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Environment Magazine September/October 2008


March-April 2009

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Editors' Picks - March/April 2009

Catalyzing the Solar Revolution
Matthew W. Kanan and Daniel G. Nocera, “In Situ Formation of an Oxygen-Evolving Catalyst in Neutral Water Containing Phosphate and Co2+,” Science 321, no. 5892 (22 August 2008): 1072–75

Putting solar power on the market as a competitive alternative energy source has had its share of obstacles, including one of the biggest—how to store solar energy for use when the sun is not shining. In an article that inspires hope, MIT researchers Matthew Kanan and Daniel Nocera describe a simple chemical process that mimics photosynthesis, using sunlight to split water into pure hydrogen and oxygen gases. The two gases can then be later recombined inside a fuel cell, creating carbon-free electricity for a home or car.

The process requires two catalytic reactions—one to capture the hydrogen and one to capture the oxygen from water (H2O), and it is this latter reaction that has, until now, remained a major stumbling block. Kanan and Nocera developed a new catalyst using a simple and nontoxic combination of cobalt metal, phosphate, and an electrode, all placed in water at room temperature. When electricity is passed through the electrode, oxygen is produced and can be stored for later use.

The researchers still have a few hurdles to overcome. They are working to find a substitute for platinum, the expensive catalyst used on the hydrogen side of the reaction. They also note in their paper, “If artificial photosynthesis is to enable the storage of solar energy commensurate with global demand, water-splitting chemistry will need to be performed at a daunting scale.” But because the reaction they have uncovered mimics a natural process so well, this breakthrough potentially could be a major advance in the development of a noncarbon, decentralized, readily available, cheap, and safe energy system.

Anthony A. Leiserowitz
Yale School of Forestry & Environmental Studies
Yale University
New Haven, CT

Open and Shut Case Studies
Christopher (Kit) Macleod, Kirsty L. Blackstock, and Phil M. Haygarth, “Mechanisms to Improve Integrative Research at the Science-Policy Interface for Sustainable Catchment Management,” Ecology and Society 13, no. 2 (2008): article 48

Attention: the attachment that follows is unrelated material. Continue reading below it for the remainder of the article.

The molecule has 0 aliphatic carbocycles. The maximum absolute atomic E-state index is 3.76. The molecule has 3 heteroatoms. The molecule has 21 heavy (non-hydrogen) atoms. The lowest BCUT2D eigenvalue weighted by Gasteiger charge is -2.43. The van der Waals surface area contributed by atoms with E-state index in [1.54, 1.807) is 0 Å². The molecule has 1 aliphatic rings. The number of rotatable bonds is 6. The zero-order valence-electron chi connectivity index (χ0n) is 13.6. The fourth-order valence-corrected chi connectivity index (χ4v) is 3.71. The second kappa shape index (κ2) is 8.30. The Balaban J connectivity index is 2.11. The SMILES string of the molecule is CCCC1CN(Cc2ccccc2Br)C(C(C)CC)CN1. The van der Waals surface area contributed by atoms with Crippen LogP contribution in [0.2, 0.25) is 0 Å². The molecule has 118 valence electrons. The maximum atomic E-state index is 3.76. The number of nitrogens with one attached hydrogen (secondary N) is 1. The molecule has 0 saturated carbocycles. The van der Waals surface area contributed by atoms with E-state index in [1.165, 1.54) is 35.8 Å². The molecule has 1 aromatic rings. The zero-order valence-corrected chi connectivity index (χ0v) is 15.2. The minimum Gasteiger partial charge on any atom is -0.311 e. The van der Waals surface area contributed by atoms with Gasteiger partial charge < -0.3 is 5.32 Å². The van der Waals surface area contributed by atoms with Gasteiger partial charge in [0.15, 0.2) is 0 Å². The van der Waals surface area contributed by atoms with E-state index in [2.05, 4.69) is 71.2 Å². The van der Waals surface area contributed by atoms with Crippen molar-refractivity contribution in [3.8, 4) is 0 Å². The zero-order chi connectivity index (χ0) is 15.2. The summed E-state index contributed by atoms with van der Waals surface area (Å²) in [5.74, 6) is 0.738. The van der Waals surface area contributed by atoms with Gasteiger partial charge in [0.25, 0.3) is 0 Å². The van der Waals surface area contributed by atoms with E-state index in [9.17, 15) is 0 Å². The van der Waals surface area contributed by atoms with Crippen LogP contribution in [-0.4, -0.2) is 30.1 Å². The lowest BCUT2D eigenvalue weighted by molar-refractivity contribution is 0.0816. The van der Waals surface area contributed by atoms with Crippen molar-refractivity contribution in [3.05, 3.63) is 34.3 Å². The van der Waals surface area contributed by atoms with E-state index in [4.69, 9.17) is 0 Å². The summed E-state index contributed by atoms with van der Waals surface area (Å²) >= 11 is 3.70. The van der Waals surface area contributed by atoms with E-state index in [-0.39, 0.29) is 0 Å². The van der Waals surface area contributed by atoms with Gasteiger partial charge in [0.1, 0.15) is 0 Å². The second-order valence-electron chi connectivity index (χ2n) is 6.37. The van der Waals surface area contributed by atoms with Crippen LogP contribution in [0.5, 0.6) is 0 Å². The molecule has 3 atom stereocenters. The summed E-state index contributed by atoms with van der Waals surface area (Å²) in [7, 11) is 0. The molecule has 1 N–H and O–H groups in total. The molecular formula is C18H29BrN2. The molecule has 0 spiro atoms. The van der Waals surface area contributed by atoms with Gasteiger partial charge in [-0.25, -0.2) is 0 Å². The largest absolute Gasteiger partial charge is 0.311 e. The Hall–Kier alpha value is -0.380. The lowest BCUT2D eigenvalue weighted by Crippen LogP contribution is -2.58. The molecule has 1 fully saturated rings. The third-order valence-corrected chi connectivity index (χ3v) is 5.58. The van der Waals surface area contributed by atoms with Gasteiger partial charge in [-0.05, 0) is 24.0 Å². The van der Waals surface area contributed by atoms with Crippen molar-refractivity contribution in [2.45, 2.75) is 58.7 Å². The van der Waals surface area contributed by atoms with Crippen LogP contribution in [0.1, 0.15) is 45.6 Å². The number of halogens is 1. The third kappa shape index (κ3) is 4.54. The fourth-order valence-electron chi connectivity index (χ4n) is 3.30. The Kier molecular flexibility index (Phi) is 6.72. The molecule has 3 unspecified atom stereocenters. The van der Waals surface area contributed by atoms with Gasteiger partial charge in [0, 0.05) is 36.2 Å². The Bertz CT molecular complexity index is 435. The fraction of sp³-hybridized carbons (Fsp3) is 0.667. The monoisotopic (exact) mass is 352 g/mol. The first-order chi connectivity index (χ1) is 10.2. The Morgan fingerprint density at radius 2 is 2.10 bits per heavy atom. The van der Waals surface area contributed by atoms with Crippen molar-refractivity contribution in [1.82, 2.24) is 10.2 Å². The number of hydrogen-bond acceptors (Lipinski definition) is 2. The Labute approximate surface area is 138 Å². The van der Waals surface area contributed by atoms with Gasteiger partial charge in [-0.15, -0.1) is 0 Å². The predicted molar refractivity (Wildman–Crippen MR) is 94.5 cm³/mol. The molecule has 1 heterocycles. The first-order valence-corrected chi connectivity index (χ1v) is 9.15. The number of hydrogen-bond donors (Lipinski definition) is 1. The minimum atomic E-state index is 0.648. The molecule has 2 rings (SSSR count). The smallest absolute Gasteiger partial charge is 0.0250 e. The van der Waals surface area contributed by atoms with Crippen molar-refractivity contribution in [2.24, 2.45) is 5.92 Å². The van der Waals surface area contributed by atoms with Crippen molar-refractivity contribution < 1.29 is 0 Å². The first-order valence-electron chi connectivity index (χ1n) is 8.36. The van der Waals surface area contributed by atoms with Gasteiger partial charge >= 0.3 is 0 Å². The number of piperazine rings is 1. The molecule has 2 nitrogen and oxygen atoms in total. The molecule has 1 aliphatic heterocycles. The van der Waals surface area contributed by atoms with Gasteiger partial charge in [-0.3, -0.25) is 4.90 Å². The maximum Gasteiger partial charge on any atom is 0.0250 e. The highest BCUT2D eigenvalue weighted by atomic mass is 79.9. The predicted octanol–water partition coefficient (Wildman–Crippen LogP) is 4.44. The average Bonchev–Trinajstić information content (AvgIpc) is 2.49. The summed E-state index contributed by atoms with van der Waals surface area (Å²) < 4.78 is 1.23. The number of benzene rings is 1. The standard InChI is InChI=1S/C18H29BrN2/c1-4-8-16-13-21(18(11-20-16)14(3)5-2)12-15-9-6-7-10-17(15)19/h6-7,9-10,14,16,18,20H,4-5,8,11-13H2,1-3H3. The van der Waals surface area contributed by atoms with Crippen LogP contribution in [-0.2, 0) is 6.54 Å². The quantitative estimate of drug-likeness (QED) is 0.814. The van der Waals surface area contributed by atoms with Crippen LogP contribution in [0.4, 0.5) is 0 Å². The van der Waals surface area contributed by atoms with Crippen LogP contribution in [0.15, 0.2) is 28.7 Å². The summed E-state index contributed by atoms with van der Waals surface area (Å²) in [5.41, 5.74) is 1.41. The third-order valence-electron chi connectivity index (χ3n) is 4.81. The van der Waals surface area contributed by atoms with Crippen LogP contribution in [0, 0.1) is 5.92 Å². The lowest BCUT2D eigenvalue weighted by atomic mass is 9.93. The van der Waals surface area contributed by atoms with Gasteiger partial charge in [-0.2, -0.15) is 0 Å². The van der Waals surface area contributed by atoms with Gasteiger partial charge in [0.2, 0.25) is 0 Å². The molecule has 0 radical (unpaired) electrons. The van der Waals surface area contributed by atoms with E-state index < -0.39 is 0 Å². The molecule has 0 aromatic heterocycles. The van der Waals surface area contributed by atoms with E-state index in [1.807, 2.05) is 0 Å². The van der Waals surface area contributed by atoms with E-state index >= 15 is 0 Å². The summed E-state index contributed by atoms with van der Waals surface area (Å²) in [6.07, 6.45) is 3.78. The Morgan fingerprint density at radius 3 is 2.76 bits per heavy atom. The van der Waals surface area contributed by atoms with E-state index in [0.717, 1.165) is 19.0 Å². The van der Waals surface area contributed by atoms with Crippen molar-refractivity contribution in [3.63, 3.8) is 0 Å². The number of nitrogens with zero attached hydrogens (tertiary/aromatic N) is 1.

Sustainability fundamentally depends on robust science and well-informed policy. Yet experience has taught policymakers and researchers alike that the simple, unproblematic transformation of science into policy is the exception rather than the rule. Relationships between the world of research and the world of policymaking, regulation, and governance are often complex, convoluted, and by no means necessarily congenial.

Despite the importance of integrating science and policy more effectively, our understanding of how to improve relationships between scientists and decisionmakers is patchy. In a recent article in Ecology and Society, U.K.-based researchers Kit Macleod (of North Wyke Research), Kirsty Blackstock (of the Macaulay Institute), and Phil Haygarth (of the Centre for Sustainable Water Management) take some of the prevailing ideas about research-policy integration and assess how real-world applications can achieve more sustainable land and water management. They draw on their own research and policy experiences of two contrasting functions science can perform in relation to policy: opening up and closing down.

The opening-up function embraces a “range of expertise, value positions, and modes of thinking,” connecting researchers with policymakers and their broader constituencies to support consultation and deliberation processes. These aim to explore and debate new (or unresolved) issues, generate new options for action, and provide greater transparency of decisionmaking.

The closing-down function sees researchers evaluate and narrow those options to a limited set, or even a single recommendation for policymakers, allowing them to “cut through large amounts of often uncertain, complementary, or conflicting evidence.” This function supports decisionmaking by providing specific justifications for policy actions on identified issues. 

In this article, the authors examine a streamlined user manual that several scientists developed for Defra to inform policies regarding management of pollution from agricultural sources. They also look at the Integrating Water and Agricultural Management portal, a collaboration between North Wyke Research and Defra, as an effort to open up channels of communication between the scientific and policy communities through workshops, virtual forums, and an associated blog. While the tools themselves are interesting, Macleod and his colleagues more broadly demonstrate that paying attention to different policy contexts and roles researchers play in relation to land and water management can help scientists and policymakers build more flexible, adaptive research and action programs.

The simple theoretical concepts Macleod, Blackstock, and Haygarth present offer some guidance that can help researchers and policymakers negotiate more effectively and support each other to achieve better outcomes. A key part of understanding sustainability involves understanding the processes and mechanisms that can help all players work together, and this article provides insight on where to start.

Lorrae van Kerkhoff
Fenner School of Environment and Society
The Australian National University
Canberra, Australia

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